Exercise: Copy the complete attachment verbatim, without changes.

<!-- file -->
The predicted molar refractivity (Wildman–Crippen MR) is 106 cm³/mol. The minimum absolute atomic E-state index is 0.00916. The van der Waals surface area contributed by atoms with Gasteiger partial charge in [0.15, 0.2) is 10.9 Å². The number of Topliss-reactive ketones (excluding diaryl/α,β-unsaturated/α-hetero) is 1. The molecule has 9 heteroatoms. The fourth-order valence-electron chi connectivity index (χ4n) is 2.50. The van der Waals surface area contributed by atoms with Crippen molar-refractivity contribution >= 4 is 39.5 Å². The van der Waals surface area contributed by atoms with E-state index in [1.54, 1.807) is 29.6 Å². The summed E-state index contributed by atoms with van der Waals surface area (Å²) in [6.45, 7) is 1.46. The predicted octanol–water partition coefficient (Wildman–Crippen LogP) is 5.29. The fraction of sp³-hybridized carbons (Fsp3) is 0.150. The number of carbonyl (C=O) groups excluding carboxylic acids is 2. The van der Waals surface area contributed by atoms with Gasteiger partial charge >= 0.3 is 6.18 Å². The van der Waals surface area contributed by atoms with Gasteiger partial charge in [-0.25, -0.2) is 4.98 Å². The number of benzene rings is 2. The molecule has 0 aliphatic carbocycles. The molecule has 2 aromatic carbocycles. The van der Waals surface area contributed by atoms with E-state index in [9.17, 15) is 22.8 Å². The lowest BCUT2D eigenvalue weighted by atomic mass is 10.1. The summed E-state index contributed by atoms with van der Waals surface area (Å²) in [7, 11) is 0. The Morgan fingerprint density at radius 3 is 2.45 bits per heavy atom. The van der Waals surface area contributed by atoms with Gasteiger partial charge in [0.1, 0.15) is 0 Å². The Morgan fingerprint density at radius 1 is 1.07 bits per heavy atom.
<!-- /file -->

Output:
The predicted molar refractivity (Wildman–Crippen MR) is 106 cm³/mol. The minimum absolute atomic E-state index is 0.00916. The van der Waals surface area contributed by atoms with Gasteiger partial charge in [0.15, 0.2) is 10.9 Å². The number of Topliss-reactive ketones (excluding diaryl/α,β-unsaturated/α-hetero) is 1. The molecule has 9 heteroatoms. The fourth-order valence-electron chi connectivity index (χ4n) is 2.50. The van der Waals surface area contributed by atoms with Crippen molar-refractivity contribution >= 4 is 39.5 Å². The van der Waals surface area contributed by atoms with E-state index in [1.54, 1.807) is 29.6 Å². The summed E-state index contributed by atoms with van der Waals surface area (Å²) in [6.45, 7) is 1.46. The predicted octanol–water partition coefficient (Wildman–Crippen LogP) is 5.29. The fraction of sp³-hybridized carbons (Fsp3) is 0.150. The number of carbonyl (C=O) groups excluding carboxylic acids is 2. The van der Waals surface area contributed by atoms with Gasteiger partial charge >= 0.3 is 6.18 Å². The van der Waals surface area contributed by atoms with Gasteiger partial charge in [-0.25, -0.2) is 4.98 Å². The number of benzene rings is 2. The molecule has 0 aliphatic carbocycles. The molecule has 2 aromatic carbocycles. The van der Waals surface area contributed by atoms with E-state index in [9.17, 15) is 22.8 Å². The lowest BCUT2D eigenvalue weighted by atomic mass is 10.1. The summed E-state index contributed by atoms with van der Waals surface area (Å²) in [7, 11) is 0. The Morgan fingerprint density at radius 3 is 2.45 bits per heavy atom. The van der Waals surface area contributed by atoms with Gasteiger partial charge in [0.1, 0.15) is 0 Å². The Morgan fingerprint density at radius 1 is 1.07 bits per heavy atom.